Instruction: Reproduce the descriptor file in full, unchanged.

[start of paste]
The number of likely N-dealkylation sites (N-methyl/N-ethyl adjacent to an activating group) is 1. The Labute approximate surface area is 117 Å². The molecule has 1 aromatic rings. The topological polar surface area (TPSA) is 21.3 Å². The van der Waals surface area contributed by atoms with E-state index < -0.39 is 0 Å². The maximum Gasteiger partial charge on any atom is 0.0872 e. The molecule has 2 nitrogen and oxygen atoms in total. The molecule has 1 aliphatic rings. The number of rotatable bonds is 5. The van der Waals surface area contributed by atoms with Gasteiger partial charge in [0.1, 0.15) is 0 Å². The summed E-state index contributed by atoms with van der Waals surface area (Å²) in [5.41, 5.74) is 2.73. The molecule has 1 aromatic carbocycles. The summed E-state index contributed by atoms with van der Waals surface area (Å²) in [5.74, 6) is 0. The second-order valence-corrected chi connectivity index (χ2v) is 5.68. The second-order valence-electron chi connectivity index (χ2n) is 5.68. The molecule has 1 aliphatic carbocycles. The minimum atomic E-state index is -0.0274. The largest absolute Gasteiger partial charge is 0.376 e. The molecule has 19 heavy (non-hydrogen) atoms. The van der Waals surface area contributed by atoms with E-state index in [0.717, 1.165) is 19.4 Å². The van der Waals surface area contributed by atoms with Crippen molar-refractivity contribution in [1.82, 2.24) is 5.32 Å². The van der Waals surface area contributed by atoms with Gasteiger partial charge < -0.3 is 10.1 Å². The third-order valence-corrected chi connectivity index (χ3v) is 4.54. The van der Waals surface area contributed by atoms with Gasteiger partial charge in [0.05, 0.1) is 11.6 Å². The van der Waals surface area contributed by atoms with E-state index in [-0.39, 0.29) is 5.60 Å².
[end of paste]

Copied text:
The number of likely N-dealkylation sites (N-methyl/N-ethyl adjacent to an activating group) is 1. The Labute approximate surface area is 117 Å². The molecule has 1 aromatic rings. The topological polar surface area (TPSA) is 21.3 Å². The van der Waals surface area contributed by atoms with E-state index < -0.39 is 0 Å². The maximum Gasteiger partial charge on any atom is 0.0872 e. The molecule has 2 nitrogen and oxygen atoms in total. The molecule has 1 aliphatic rings. The number of rotatable bonds is 5. The van der Waals surface area contributed by atoms with Gasteiger partial charge in [0.1, 0.15) is 0 Å². The summed E-state index contributed by atoms with van der Waals surface area (Å²) in [5.41, 5.74) is 2.73. The molecule has 1 aromatic carbocycles. The summed E-state index contributed by atoms with van der Waals surface area (Å²) in [5.74, 6) is 0. The second-order valence-corrected chi connectivity index (χ2v) is 5.68. The second-order valence-electron chi connectivity index (χ2n) is 5.68. The molecule has 1 aliphatic carbocycles. The minimum atomic E-state index is -0.0274. The largest absolute Gasteiger partial charge is 0.376 e. The molecule has 19 heavy (non-hydrogen) atoms. The van der Waals surface area contributed by atoms with E-state index in [0.717, 1.165) is 19.4 Å². The van der Waals surface area contributed by atoms with Crippen molar-refractivity contribution in [1.82, 2.24) is 5.32 Å². The van der Waals surface area contributed by atoms with Gasteiger partial charge < -0.3 is 10.1 Å². The third-order valence-corrected chi connectivity index (χ3v) is 4.54. The van der Waals surface area contributed by atoms with Gasteiger partial charge in [0.05, 0.1) is 11.6 Å². The van der Waals surface area contributed by atoms with E-state index in [-0.39, 0.29) is 5.60 Å².